AP Golf Writer
GULLANE, Scotland (AP) -- Even after he made back-to-back bogeys to fall out of a tie for the lead, Henrik Stenson never thought he was out of the British Open.
Ian Poulter had posted a 1-over 285, and Stenson was 1 over with five holes to play.
He just had no idea Phil Mickelson in the group ahead of him was piling up so many birdies down the stretch Sunday at Muirfield.
"All of a sudden, I saw he was 2 under and I was three back with only two holes to go," Stenson said. "So I said to my caddie when I made the birdie on 17, 'Maybe I can hole the second shot on 18 and get into a playoff.'"
Wishful thinking. Stenson could hear the crowd roar for another Mickelson birdie on the 18th that put Lefty at 3-under 281. The Swede with the slick sense of humor turned to his caddie again and told him, "A hole-in-one is pushing it, I think."
Stenson finished strong with a par, and his consolation prize was a silver medal. He closed with a 70 to finish three shots behind, alone in second place, for his best finish in a major. Stenson twice tied for third in the Open, though he was six shots behind Padraig Harrington at Royal Birkdale in 2008, and eight shots behind Louis Oosthuizen at St. Andrews two years later.
This time, he has a serious contender, one of four players to have at least a share of the lead on Sunday at Muirfield.
"Very happy with the performance," Stenson said. "We're getting closer. I've got two thirds and now a second. We all know what we're longing for."
Stenson, coming off three poor years brought on by illness and injuries since he won The Players Championship in 2009, is certainly headed in the right direction. He moved up to No. 20 in the world ranking.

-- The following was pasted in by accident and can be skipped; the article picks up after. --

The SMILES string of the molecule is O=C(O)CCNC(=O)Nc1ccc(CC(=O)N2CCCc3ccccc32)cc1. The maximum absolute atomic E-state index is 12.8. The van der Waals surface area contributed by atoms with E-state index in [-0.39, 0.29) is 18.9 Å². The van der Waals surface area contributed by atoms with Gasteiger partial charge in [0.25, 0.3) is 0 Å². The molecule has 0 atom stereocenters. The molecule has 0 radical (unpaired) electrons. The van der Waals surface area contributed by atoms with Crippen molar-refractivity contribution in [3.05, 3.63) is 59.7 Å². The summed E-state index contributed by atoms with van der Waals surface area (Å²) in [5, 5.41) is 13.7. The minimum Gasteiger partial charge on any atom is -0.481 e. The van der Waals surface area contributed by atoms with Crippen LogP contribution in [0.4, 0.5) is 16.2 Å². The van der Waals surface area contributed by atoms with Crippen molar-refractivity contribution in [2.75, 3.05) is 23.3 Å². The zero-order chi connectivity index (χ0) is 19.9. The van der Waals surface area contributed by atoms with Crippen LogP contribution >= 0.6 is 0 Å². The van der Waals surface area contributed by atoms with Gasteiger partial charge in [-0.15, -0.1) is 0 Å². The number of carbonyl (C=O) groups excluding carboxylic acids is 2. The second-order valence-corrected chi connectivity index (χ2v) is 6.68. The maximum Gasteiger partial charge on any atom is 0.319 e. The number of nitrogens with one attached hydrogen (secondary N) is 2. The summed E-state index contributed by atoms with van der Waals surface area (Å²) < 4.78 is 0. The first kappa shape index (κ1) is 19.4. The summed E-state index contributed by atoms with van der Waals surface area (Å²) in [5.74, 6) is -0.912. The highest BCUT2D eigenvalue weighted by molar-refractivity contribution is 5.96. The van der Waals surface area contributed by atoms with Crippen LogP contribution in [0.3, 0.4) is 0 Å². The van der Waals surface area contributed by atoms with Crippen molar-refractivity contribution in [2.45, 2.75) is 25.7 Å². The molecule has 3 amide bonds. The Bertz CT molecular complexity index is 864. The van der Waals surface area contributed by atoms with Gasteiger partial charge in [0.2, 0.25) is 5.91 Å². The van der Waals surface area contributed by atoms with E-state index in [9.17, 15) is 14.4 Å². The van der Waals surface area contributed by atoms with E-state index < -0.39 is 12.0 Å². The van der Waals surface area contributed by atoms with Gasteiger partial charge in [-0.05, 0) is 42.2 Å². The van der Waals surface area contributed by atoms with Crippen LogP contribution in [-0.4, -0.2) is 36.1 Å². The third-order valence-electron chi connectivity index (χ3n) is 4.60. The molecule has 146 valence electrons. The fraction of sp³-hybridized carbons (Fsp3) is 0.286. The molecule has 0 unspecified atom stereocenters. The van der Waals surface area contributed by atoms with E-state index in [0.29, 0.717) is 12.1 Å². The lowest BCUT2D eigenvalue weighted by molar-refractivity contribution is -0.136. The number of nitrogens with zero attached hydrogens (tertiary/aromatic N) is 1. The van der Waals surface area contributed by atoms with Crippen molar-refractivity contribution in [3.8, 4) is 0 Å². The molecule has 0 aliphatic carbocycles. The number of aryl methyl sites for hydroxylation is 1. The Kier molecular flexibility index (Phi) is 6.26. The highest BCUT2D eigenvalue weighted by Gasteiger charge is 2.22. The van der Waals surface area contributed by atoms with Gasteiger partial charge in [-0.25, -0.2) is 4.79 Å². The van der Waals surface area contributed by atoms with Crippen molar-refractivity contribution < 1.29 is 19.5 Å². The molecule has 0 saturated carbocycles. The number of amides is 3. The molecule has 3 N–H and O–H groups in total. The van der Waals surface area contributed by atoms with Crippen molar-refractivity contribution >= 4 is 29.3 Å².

"I've done some great improvements this season, getting back into form," Stenson said. "I know it might sound silly, a bit stupid to say that I didn't feel like I'm that overly confident with some parts of my game. But I still managed to keep it together. I've played this golf course very good, I think. Even though I made a few mistakes, I haven't made some big mistakes that kind of put me out of the tournament."
ATTENDANCE DOWN: Get this, the R&A believes the weather might have actually been too sunny and warm for the British Open.
Looking to put a favorable spin on a nearly 12 percent drop in attendance compared with the last Open at Muirfield in 2002, tournament organizers said advance sales were strong but not as many fans bought tickets at the gate. The weeklong tournament drew 142,036, compared with a turnout of 160,595 the last time it was held at this course near Edinburgh.
"We are pleased with this attendance," the R&A said in a statement. "We believe the extremely warm weather put off some of our pay-at-the-gate customers. That is perhaps why, unusually, we had a higher attendance on Sunday in cooler weather than we did on Friday, which is normally the busiest day.
The weather was sunny most of the week, with temperatures generally in the 70s. It was overcast on Sunday, with highs only reaching the 60s.
Attendance for the final round was the highest of the week -- 29,247. But that was still lower than all four rounds in 2002, when crowds exceeded 30,000 each day.
Organizers also noted that two other major sporting events may have hurt attendance -- the Tour de France, won by Chris Froome in the second straight triumph for a British rider, as well as the Ashes cricket test between England and Australia.
SCOTTISH PROUD: No winning press conference at the British Open is complete without at least one provincial question.
One Scottish reporter had asked Phil Mickelson a week ago where he ranked his victory in the Scottish Open against all the other wins in his career. With the claret jug at his side, the reporter asked him to rank the British Open against the others.
"Winning Castle Stuart, at the time, was a big win for me," Mickelson said. "But in seven days, it has gone down considerably."
Another writer asked Mickelson if he had any Scottish heritage in his surname.
"I don't know," Mickelson said, and then said in his best (or worst) Scottish accent, "I don't know. Maybe a wee bit."